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        1. Yeah. 78 is a pretty ripe age for a rocker. It’s a tough, tough business with many pitfalls. But God love him, Jerry Lee Lewis is still with us at the ripe old age of 86.

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  2. As I commented a little while ago on Max’s (PowerPop) post, I quickly changed my opinion about The Monkees after I started listening to their songs. Whether or not you find the thought of a “fake band created for some TV show” cringeworthy, they had some of the most memorable ’60s songs – and they were just done incredibly well! Plus, The Monkees fairly quickly became a “real band”. So, yes, call me a fan as well!

    That being said, while I dig their songs, I never took the time to explore the band’s history in greater detail. As such, frankly, I had no idea about Nesmith’s career outside The Monkees – and what looks like a pretty impressive solo catalog.

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    1. I confess I didn’t pay much attention to any of them post-Monkees. But I was well aware of Nesmith’s reputation and always liked “Joanne.” And I love much of their stuff for sure.

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    1. Embarrassing admission. I moved from Philly to New York, started listening to blues and harder rock, decided I had outgrown the Monkees and put all those albums in the trash room in the high-rise we were living in. Not that they were heirlooms or anything but just a dumb, immature move. Never stopped digging ’em though.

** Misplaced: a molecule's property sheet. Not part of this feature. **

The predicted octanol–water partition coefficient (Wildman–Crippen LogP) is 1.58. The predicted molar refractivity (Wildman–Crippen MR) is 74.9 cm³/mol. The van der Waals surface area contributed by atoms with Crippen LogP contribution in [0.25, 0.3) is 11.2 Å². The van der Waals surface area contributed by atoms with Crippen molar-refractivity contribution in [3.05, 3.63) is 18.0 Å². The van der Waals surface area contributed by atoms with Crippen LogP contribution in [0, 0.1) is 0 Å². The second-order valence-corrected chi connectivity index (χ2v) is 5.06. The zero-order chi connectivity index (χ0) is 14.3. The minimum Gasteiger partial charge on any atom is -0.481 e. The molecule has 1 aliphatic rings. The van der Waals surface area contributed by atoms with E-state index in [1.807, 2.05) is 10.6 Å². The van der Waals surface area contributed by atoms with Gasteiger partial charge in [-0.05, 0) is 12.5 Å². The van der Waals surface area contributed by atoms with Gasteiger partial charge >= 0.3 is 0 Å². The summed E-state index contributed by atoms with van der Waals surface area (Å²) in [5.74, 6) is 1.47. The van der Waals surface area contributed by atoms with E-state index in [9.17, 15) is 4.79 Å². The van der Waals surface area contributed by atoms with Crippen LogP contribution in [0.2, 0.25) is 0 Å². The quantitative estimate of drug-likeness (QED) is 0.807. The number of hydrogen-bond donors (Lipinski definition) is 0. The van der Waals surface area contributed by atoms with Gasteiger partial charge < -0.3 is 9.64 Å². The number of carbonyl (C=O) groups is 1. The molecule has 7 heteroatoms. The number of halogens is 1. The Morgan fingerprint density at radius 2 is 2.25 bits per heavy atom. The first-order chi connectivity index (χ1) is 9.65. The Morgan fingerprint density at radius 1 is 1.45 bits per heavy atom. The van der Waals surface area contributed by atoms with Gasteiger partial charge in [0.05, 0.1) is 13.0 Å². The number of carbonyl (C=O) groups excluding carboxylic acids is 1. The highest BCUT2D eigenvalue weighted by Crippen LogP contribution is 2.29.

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  3. I bet I went through 1000’s of scratched up Monkees albums before I found any decent ones. It makes sense. Teen girls didn’t care for their “vinyls”.

    Nice tribute. I found a few things about Mike today. Partly from you, so thanks for that.

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    1. Frankly I could have done a better job with my vinyl. My kids grabbed some of mine and they were in rough shape. Nature of the beast, I think. I’m far better off with CDs or streaming.

      Glad you dug the piece. I need to check out your Ian Matthews post. Haven’t heard that name in a long, long time.

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        1. It’s a shame we find out stuff about people after a death. I just found out a friends dad played drums for Canadian musician Gordon Lightfoot.

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        2. Some people are very quiet about their accomplishments. I attend a local professional networking group. The woman who was president died. I only found out at her funeral that she had been an international correspondent for Christian Science Monitor in an earlier life. So it goes.